Judge denies Apple's request for a stay after Epic trial

Apple vs Epic trial
(Image credit: ANDREW CABALLERO-REYNOLDS/AFP via Getty Images)

Judge Yvonne Gonzalez Rogers has denied Apple's request for a stay of the injunction ordering it to let app developers link to non-Apple payment options. The company has 90 days from the verdict to comply.

As part of the Epic v Apple case that went to court this year, Apple was found to be in violation of California's Unfair Competition Law. A permanent injunction declared that, "Apple Inc. [...] are hereby permanently restrained and enjoined from prohibiting developers from (i) including in their apps and their metadata buttons, external links, or other calls to action that direct customers to purchasing mechanisms, in addition to In-App Purchasing and (ii) communicating with customers through points of contact obtained voluntarily from customers through account registration within the app."

"It's going to take months to figure out the engineering, economic, business, and other issues," said Apple's attorney Mark Perry when requesting a stay on the order. "It is exceedingly complicated. There have to be guardrails and guidelines to protect children, to protect developers, to protect consumers, to protect Apple. And they have to be written into guidelines that can be explained and enforced and applied."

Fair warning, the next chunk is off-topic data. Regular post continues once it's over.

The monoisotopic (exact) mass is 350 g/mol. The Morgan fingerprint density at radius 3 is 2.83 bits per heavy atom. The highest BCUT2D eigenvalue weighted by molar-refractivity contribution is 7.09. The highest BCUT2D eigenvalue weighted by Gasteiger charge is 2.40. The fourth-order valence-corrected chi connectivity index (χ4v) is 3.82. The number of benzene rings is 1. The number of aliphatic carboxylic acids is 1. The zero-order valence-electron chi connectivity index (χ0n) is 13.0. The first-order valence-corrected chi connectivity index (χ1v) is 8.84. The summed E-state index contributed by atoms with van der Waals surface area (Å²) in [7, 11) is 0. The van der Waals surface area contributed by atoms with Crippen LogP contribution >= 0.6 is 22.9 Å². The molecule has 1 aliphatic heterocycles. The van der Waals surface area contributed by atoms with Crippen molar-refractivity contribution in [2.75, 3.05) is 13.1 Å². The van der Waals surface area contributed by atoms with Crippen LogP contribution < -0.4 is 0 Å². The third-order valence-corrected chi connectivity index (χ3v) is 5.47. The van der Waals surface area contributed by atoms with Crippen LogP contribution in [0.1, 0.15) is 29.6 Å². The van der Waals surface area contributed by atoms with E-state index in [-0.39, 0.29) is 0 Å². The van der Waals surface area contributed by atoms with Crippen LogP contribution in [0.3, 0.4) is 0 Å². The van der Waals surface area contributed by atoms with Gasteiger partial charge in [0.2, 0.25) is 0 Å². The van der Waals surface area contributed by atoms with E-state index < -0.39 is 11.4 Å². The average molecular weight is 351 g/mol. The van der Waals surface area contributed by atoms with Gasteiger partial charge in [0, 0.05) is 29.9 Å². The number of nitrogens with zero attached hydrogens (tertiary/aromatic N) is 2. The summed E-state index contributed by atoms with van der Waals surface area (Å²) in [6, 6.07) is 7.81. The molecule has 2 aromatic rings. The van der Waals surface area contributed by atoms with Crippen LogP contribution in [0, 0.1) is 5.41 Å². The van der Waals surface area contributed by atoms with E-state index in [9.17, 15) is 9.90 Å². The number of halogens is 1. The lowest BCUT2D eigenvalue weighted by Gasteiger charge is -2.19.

Epic's attorney Gary Bornstein suggested this was purely a delaying tactic. "Apple does nothing unless it is forced to do it," he said.

It seems Judge Rogers agreed. "You haven't asked for additional time. You've asked for an injunction which would effectively take years," she said. "You asked for an across-the-board stay which could take three, four, five years." 

Since the ruling was first issued in September, Apple has until December 9 to comply. Here's a full recap of the trial.

Thanks, The Verge.

Jody Macgregor
Weekend/AU Editor

Jody's first computer was a Commodore 64, so he remembers having to use a code wheel to play Pool of Radiance. A former music journalist who interviewed everyone from Giorgio Moroder to Trent Reznor, Jody also co-hosted Australia's first radio show about videogames, Zed Games. He's written for Rock Paper Shotgun, The Big Issue, GamesRadar, Zam, Glixel, Five Out of Ten Magazine, and Playboy.com, whose cheques with the bunny logo made for fun conversations at the bank. Jody's first article for PC Gamer was about the audio of Alien Isolation, published in 2015, and since then he's written about why Silent Hill belongs on PC, why Recettear: An Item Shop's Tale is the best fantasy shopkeeper tycoon game, and how weird Lost Ark can get. Jody edited PC Gamer Indie from 2017 to 2018, and he eventually lived up to his promise to play every Warhammer videogame.